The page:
Kicking back into a higher gear after a slow(er) August, it’s been a busy week. So much good music has come across my plate that it’s been hard to narrow down what to write about (I wish I had a couple clones of myself!), but everything on this list is well worth your time. And a reminder that The Jewel Garden has a couple of new ones (Ossining and Charlatan) for perusing. Stay cool out there.
Manja Ristić Dobra Voda (Self-Released)
Manja Ristić continues to grab my attention with her quiet, inquisitive works. Aqueous landscapes rise and fall like a breathing world settling in for the long night. Dobra Voda is an exercise in movement and the interconnected nature of those movements’ sounds. As waves wash across sand and rock, and insects sing to no one in particular, a stoic drone emerges like a cocoon of warm air holding everything else aloft. Grounded feelings situate themselves in the crests, buoyed by this inviting, magnetic tone. Eyes closed, I sink back into the sea.
Li Yilei Secondary Self (LTR)
As soon as I saw the incredible cover of Secondary Self, I knew it was something I needed to hear. Li Yilei doesn’t disappoint with this impeccably composed album. Early morning howls are a startling beginning, but they’re offset by harmonic reflections and alien worlds to investigate. Yilei has an innate skill in balancing sharp edges and rough textures in ways that are never overwhelming. Strange guitar tones bellow inside a purring machine while electronics suffocate in spaces without air. Sure, Secondary Self is intense, but when it gets near a fever pitch, soft melodies, and lithe aural passages swarm. Each track feels like its own enclosed enclave. They’re interconnected and form this inner universe, hidden from the outside.
Mirensky / Sysoev Discordia Concors (Archive Officielle Publications)
When the duo of Feliks Mirensky and Alexey Sysoev set out to impose limits on their approach and palette for these recordings, they ended up expanding their world. Discordia Concors is disparate and riveting. Using a limited arsenal of samples, digital electronics, board-specific hardware synthesis, and no-input-mixing, an organic, twisted landscape of fizzing wires and digital greenery emerges. Sharp tonal debris manifests as cold corridors that should be off-putting, but melodic flourishes and an air of humor turn the whole thing into an upside-down, inviting circus. Unexpected ideas blitz through every pathway pulling a host of sonic weirdness in its wake. Nothing makes sense, except it absolutely does. Discordia Concours is bizarre and wonderful.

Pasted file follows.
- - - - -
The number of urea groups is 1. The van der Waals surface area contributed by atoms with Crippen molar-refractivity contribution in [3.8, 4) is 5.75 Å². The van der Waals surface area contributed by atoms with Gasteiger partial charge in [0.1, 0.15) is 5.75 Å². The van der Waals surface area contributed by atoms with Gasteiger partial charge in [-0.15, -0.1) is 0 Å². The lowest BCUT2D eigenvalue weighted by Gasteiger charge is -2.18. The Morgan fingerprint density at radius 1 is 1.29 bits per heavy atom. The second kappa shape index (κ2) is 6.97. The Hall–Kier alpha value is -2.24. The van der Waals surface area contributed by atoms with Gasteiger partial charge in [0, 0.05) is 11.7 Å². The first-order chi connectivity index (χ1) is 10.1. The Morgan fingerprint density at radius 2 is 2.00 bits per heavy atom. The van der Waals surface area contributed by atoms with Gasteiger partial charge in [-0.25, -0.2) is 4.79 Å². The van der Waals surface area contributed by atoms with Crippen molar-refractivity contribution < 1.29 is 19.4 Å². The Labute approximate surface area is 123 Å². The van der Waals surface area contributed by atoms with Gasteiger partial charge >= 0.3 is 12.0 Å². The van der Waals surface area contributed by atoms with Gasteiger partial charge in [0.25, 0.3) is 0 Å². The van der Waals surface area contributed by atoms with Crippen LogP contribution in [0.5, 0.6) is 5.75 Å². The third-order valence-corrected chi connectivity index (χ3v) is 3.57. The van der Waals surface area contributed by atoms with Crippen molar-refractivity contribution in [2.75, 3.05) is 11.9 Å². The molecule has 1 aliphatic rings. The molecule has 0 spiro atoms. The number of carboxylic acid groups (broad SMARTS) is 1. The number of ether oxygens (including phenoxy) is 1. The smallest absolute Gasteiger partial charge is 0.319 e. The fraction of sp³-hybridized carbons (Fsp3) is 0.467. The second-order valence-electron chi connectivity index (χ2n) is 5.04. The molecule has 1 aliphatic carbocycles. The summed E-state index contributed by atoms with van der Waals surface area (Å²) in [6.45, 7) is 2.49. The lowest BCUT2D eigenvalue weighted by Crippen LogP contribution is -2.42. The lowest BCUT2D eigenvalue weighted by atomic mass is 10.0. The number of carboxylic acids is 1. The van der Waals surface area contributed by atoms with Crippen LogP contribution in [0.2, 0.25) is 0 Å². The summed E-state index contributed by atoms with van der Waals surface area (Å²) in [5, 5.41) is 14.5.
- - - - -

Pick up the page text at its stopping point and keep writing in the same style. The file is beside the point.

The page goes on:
ML Wah Searching (Flower Room)
What a breath of fresh air. ML Wah, aka Matt LaJoie, is obviously a big Foxy Digitalis favorite, but this unexpected turn toward doo-wop-infused psychedelic expression is fantastic. LaJoie hasn’t done any front-and-center vocal songs in a while, but he’s always been so good at it. “Searching” is awash in the dusk light, simultaneously hopeful and wistful. The air is crisp, and the melodies fit like a golden glove, LaJoie gleaning the last rays of the sun to send us off with peace in our hearts and light behind our eyes, arms outstretched toward one another. So, so beautiful.
Morgana Contemporaneità (Low Ambition)
There’s an ageless feel to the sonic palette and lilting melodies on Morgana’s stellar Contemporaneità. Cold wave arrangements are tempered by the expansive, luminous guitar tone and Bri’s beguiling vocals. Morgana weaves countless hooks into the angular aural sheets, buoyed by propulsive rhythms and bouncing bass lines. Indie pop elements cascade through Bri’s voice and Sola’s chord progressions, but Contemporaneità holds its visceral edge to the fire, gleaming like hot coals in the darkest night. Killer.
Mary Lattimore “The Last Roses” (Self-Released)
It’s easy to get lost in the intricate, gossamer shimmers of Mary Lattimore’s spellbinding 16-minute “The Last Roses.” Repeating patterns coalesce into glassine sonic towers, a place that appears fragile from the outside but is infused by a potent timeless spirit. Lattimore’s playing is weightless as though suspended in the air by the lightest breeze, even as each progression pierces like a hail of needles. Determined, faultless. Each section glows with a building urgency, unencumbered by gravity and willing to touch the sun. What an incredible piece of music.
Tyler G. Holst Antic Aquarium (Transcendental Tapes)
I find Tyler G. Holst’s aquatic creations transfixing. Music for ammonites & their utopian environment has been on semi-regular rotation for the past couple of years, but he continues expanding his underwater universe. Antic Aquarium situates itself next to undersea generators and experimental sonic reveries. Mechanical loops gloss over invisible waves held up by prismatic gem tones and liminal whispers. Each longform piece is immersive and lulling, but our journey gives us new looks into the brightest depths. Good stuff.